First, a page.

Randomly occurring mutations of oncogenes and genetic or epigenetic alterations of tumor suppressor genes control many important cellular processes, such as proliferation and apoptosis, involved in human cancer. These genes, as well as those encoding enzymes participating in DNA repair, telomere elongation, inflammation and angiogenesis are the major players during multi-step carcinogenesis. A very important characteristic of oncogenes is that they are active genes that cooperate to induce a transformed phenotype. There are many experimental examples supporting this cooperation, including oncogene transfection studies in cell lines and transgenic mice containing activated oncogenes. These systems and those indicating loss of function in tumor suppressor genes have been models of gene collaboration and multi-step transformation. Alterations disrupting the balance between growth-promoting and growth-inhibiting pathways can lead to cancer, but these alterations can explain only part of the human cancer pathogenesis. The complex mechanisms for regulating apoptosis and the eukaryotic cell cycle are prime targets for oncogenic and tumor suppressor mutations. Only the mutations striking the cancer stem cell population can be transmitted to descendant cells due to their unlimited proliferative potential. It seems that the widespread destabilization of cancer stem cell genomes occurs quite early in multi-step tumor progression. All these findings help molecular oncologists to prevent, diagnose and treat human cancer in more specific ways.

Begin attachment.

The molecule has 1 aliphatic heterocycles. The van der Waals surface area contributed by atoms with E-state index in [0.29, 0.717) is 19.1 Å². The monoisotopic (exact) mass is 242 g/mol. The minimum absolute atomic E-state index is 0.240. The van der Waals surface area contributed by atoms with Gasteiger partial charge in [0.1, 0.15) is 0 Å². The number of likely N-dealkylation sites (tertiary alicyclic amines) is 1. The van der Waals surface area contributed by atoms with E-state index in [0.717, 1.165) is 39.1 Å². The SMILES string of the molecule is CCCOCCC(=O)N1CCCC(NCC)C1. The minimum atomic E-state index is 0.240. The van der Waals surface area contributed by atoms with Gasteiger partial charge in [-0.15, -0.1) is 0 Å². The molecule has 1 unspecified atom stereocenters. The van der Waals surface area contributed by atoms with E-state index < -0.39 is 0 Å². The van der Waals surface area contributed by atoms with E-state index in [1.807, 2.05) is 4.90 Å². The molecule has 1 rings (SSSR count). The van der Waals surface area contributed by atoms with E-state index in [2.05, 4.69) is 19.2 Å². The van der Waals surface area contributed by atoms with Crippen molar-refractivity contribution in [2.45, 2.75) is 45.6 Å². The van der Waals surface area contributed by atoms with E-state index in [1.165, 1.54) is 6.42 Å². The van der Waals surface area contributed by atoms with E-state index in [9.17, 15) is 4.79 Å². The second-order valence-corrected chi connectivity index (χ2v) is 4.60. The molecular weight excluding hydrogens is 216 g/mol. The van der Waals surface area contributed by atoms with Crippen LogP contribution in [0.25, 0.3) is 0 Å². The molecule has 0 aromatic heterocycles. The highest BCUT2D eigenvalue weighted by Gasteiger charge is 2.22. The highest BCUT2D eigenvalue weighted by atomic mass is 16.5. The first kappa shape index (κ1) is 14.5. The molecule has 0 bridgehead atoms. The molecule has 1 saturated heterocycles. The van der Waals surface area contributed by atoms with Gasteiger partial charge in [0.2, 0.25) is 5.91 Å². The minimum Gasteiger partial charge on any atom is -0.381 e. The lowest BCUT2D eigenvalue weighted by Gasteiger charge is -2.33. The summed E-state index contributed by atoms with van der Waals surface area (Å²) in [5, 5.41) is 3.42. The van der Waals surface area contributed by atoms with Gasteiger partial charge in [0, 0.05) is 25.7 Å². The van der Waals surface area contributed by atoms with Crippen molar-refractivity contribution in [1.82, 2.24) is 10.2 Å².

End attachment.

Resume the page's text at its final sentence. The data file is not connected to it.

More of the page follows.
Keywords: Cancer, mutations, oncogenes, genetic alterations, epigenetic alterations, tumor suppressor genes, proliferation, apoptosis, multistep carcinogenesis, transformed phenotype, gene cooperation, transgenic mice, eukaryotic cell cycle, cancer stem cell, tumor progression, molecular oncology.